On this rainy Saturday afternoon, many families have chosen the Missouri History Museum as a way out of the doldrums of a Thanksgiving weekend. In the rotunda, a man catches the attention of a number of youngsters as he involves himself in the archaic practice of rope-making. Nearby, a woman dressed in the garb of a frontier homesteader plays the autoharp and sings for anyone who will sit a while to listen: "Freight train, freight train, going so fast ..."
Upstairs, in the museum restaurant, another group of families gathers at a luncheon for those who contributed to a long succession of meetings, interviews and discussion groups over the last two years, culminating in the exhibition We Will Survive/Prezivjet Cemo, a telling of the remarkable ongoing history of refugees who escaped war-torn Bosnia-Herzegovina and came to St. Louis in the last decade. The exhibition inaugurates the new Community Partners Gallery, an effort by the museum to involve nonhistorians in the business of history.
The story of Bosnians in St. Louis makes for a dramatic starting point. The refugees from Bosnia-Herzegovina have survived the horrors of the Balkan war -- all have suffered devastation of domestic life, all have lost family and friends, all have been witness to the unspeakable -- and find themselves in St. Louis, making a living, getting the kids to school, seeking stability in the aftermath of chaos. Few stories could be as poignant or as complex.
Those who have participated in the telling and sifting of those stories settle around tables in the restaurant. Among them are Adnan Jasarevic and his wife, Senada, both dressed elegantly, dapper Europeans at a formal occasion. In the exhibition, Jasarevic's voice is heard on audiophone describing his journey to St. Louis, his odyssey a treacherous maze that sent him from his native Brcko to Germany to a city in the middle of America. Jasarevic is a thoughtful, inquisitive man who now works out of an office in Creve Coeur for the Aetna insurance company. On this day, his thoughts turn to cemeteries.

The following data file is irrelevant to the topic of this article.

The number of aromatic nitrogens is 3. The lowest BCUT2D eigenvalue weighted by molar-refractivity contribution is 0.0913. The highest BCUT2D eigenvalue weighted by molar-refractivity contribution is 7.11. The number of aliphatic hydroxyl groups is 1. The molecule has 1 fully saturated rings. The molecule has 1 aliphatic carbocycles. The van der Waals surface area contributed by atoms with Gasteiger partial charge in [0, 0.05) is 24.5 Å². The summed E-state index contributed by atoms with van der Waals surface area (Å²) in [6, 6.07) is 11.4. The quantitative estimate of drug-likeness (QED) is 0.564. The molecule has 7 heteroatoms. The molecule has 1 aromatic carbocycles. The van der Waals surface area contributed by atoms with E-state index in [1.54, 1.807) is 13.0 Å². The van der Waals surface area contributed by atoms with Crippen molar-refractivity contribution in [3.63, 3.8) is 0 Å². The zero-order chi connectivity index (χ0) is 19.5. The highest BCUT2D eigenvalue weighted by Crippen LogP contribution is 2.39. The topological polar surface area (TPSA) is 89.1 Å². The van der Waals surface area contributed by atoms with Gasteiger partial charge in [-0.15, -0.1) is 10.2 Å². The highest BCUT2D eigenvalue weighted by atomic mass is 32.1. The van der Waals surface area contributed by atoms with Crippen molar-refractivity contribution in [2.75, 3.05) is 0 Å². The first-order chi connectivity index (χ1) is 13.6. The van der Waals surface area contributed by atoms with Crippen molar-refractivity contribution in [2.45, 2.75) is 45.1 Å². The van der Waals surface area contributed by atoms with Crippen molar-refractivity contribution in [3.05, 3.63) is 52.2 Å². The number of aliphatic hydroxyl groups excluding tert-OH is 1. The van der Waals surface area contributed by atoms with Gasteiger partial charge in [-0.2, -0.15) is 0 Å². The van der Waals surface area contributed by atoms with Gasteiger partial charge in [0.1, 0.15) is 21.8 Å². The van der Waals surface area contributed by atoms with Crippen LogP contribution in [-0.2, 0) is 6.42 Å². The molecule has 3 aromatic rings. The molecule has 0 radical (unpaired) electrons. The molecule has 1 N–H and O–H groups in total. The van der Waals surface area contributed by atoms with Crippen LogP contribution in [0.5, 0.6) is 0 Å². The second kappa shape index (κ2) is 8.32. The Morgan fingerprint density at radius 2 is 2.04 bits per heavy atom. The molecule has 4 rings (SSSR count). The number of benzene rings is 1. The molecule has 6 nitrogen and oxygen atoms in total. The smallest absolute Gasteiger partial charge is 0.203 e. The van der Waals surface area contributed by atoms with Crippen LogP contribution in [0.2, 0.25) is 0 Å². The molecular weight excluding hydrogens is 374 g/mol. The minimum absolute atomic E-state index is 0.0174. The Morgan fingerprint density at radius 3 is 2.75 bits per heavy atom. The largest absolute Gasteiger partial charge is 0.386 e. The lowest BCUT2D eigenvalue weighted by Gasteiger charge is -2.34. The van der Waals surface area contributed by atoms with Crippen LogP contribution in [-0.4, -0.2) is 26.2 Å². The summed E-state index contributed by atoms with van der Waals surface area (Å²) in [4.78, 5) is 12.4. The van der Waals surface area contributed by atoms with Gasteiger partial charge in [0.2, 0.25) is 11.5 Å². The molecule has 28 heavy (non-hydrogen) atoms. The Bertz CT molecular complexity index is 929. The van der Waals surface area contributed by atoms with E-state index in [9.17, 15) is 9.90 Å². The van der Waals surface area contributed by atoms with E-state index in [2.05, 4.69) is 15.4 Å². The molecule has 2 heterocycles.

"You can learn a lot about a place by its cemeteries," he says. For example, if cemeteries are divided between Catholic and Protestant, say, or black and white, and are spread at a distance from one another about a city, it's a sign of a divided community -- his theory being that if people cannot come together in the equality of death, there must be a pressing burden of injustices and grievances in life.
In Jasarevic's native land, where, just a decade ago, before the war, Muslims, Jews and Christians of various orthodoxies lived in peaceful coexistence, their dead shared the same acreage as well. That is past, though: The Bosnia-Herzegovina of the present lacks such harmony.
Jasarevic brings up another custom involving the dead, how the tradition in his homeland is for a woman to never visit a grave. "My mother never went to a cemetery until her own funeral," he says.
It seems a funny comment, and those around the table smile, until Jasarevic amends his observation: "She was killed."
The conversation does not stall, however. It meanders into a discussion of how Bosnian traditions are slipping away in America, of recent elections in Serbia and the U.S., of Jasarevic's brother's work habits, of how the Bosnian fare concocted by the caterer would be made complete with helpings of sour cream.
When Jasarevic is asked whether he saw a recent article in DoubleTake magazine about Bosnians in St. Louis, written by Patrick McCarthy -- the St. Louis University librarian who has devoted much of his life to the Bosnian people and was the initiator of We Will Survive and its companion text, After the Fall: Srebrenica Survivors in St. Louis -- he looks slightly aggrieved. He shakes his head: "There have been so many articles ..." It's a telling comment, one that implies that the community is growing tired of its specialness. No doubt the Bosnians have benefited from the media attention they've attracted, but for all they've experienced, and all the struggles that continue, the banality of everyday life would not be an unwelcome prospect.